U.K. weather forecasters issued the country’s first red warning for rainfall in almost two years as downpours from Storm Dennis fell onto ground left waterlogged by an earlier Atlantic cyclone.
The red alert, issued by the Met Office early Sunday for the hills and valleys north of Cardiff, Wales, indicates a threat to life from fast-flowing rivers and rising waters, as well as a high risk of flooding, damage to buildings, power cuts and disruption to rail services and roads.
Police said later a man died after falling into the swollen River Tawe in the west of the region, while four forces in Wales and western England declared special incidents as residents were evacuated from submerged towns.
Environmental authorities in England, Wales and Scotland issued more than 350 flood warnings, recommending immediate action by residents, together with four severe warnings highlighting a risk to life.
The death in Wales came after two bodies were retrieved from the sea in Kent, east of London, on Saturday as Dennis began to pummel the country. Hundreds of flights have been canceled over the weekend, affecting travel plans for more than 50,000 people, with carriers including EasyJet Plc and British Airways revising their schedules in advance to minimize last-minute disruption.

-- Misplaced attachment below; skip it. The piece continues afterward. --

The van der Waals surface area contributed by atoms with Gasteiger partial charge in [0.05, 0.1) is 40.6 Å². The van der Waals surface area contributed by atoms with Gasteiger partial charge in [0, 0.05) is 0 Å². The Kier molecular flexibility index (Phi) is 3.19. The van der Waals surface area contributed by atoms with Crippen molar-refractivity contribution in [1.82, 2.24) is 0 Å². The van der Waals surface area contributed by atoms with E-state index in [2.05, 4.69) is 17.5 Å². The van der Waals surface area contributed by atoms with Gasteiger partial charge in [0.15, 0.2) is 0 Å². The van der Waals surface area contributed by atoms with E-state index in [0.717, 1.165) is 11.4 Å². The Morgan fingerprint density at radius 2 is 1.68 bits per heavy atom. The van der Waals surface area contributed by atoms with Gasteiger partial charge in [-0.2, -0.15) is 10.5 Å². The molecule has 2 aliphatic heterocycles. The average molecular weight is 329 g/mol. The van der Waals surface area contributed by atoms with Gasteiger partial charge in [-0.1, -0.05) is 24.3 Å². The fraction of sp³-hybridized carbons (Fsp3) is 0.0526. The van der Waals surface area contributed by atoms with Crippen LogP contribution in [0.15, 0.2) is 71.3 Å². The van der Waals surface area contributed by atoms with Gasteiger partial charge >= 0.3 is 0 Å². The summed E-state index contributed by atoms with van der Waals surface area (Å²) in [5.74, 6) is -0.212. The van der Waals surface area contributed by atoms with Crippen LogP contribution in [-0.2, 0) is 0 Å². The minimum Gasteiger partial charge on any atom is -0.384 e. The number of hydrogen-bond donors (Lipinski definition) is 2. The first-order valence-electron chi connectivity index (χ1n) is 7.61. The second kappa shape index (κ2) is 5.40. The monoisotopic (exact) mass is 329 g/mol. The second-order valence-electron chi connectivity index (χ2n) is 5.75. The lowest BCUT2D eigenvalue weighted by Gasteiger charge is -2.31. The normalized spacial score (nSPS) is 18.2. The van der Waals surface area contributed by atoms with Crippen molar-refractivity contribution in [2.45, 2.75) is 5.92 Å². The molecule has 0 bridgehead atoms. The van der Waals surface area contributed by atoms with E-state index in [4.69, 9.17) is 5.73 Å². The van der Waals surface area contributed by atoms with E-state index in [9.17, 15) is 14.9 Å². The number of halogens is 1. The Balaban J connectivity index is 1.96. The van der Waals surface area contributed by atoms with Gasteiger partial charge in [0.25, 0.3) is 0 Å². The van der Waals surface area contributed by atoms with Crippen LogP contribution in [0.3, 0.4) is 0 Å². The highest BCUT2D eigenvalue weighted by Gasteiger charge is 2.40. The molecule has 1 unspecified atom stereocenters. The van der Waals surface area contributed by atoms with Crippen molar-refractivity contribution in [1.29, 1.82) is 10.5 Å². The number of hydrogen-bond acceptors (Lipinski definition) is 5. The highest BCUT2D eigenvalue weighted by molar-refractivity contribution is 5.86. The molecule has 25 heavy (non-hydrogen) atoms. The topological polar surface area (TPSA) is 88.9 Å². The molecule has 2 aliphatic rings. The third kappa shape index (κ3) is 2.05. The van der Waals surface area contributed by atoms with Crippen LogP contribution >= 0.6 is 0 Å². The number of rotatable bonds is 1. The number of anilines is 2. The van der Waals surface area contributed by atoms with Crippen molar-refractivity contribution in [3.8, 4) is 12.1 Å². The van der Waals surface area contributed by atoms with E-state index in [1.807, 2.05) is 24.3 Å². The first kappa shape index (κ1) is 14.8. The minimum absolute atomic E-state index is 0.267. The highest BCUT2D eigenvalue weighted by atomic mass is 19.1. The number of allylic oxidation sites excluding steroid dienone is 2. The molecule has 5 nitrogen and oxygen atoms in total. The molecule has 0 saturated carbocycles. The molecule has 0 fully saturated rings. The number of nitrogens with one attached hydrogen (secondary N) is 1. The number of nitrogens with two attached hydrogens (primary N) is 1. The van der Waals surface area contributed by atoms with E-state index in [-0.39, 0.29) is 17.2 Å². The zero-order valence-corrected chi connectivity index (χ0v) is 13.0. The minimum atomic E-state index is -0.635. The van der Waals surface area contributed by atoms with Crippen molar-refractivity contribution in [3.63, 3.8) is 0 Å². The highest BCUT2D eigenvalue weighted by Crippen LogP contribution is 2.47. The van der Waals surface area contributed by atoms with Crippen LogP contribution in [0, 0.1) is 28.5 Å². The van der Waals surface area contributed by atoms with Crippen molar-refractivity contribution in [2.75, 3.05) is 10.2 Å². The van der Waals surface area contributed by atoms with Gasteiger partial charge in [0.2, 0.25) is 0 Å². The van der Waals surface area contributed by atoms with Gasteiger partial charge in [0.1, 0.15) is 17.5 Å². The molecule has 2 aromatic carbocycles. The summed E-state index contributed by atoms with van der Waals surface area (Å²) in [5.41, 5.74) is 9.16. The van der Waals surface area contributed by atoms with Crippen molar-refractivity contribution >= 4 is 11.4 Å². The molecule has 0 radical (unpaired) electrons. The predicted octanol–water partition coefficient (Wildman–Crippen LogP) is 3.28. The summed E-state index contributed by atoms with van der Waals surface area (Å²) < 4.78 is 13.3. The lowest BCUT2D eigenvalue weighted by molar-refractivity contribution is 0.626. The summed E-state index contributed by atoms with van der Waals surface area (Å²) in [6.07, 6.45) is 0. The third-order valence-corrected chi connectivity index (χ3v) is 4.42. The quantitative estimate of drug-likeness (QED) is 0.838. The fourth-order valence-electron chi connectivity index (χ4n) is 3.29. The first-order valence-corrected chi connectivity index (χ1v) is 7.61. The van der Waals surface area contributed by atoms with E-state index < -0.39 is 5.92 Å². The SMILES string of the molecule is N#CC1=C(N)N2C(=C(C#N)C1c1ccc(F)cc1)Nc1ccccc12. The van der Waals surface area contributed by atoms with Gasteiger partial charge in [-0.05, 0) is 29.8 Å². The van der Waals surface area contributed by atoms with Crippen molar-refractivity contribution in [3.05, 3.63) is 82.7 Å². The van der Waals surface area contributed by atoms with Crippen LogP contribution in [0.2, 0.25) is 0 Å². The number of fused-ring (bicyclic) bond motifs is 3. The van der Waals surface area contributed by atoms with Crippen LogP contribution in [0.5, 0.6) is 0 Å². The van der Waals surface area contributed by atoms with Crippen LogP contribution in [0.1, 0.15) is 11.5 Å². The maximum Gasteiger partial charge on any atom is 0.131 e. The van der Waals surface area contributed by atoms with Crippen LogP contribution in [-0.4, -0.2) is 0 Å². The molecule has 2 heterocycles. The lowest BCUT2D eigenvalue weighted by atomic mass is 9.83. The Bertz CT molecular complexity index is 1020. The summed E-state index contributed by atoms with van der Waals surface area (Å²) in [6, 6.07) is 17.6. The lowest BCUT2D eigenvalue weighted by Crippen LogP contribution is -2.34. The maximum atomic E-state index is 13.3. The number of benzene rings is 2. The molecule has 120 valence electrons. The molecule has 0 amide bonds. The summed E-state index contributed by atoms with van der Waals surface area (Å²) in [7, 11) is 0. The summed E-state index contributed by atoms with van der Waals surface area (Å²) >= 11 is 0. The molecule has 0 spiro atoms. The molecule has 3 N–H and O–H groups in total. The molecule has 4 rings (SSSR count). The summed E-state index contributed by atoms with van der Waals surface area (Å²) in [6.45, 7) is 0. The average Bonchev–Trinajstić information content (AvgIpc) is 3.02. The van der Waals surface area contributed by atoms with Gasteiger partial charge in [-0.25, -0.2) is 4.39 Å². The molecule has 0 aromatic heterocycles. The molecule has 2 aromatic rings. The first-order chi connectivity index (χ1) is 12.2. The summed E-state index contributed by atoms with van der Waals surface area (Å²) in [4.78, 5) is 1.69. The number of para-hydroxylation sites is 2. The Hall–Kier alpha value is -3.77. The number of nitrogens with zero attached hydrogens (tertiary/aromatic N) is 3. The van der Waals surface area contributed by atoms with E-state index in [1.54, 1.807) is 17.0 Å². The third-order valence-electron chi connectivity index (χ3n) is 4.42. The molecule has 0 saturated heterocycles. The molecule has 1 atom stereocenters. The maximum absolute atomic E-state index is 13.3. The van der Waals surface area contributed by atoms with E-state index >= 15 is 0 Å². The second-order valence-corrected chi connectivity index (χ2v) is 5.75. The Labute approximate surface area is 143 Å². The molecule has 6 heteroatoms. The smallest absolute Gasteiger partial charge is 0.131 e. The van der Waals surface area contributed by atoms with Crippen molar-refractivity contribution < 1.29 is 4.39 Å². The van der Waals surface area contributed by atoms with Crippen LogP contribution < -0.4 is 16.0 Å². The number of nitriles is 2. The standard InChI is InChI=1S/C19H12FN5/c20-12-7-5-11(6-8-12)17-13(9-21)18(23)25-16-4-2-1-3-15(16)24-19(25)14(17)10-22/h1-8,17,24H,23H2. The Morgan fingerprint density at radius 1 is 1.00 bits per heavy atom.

The threat from flooding is particularly severe because large swathes of the U.K. have been left sodden by Storm Ciara, which also claimed two lives, with water having had no time to drain away, according to the Met Office.
“We don’t issue red warnings lightly,” media forecaster Nigel Bolton said by telephone. “They indicate a significant level of concern.”
The last red warning came on March 1, 2018, as Britain was lashed by the “Beast From the East” storm system, which unlike the current Atlantic cyclones blew in from Siberia, bringing freezing conditions and heavy snowfall.
Prior to that there had been no red alert since December 2015, when a number of warnings were issued during Storm Desmond and subsequent systems that saw Britain’s highest-ever rainfall.
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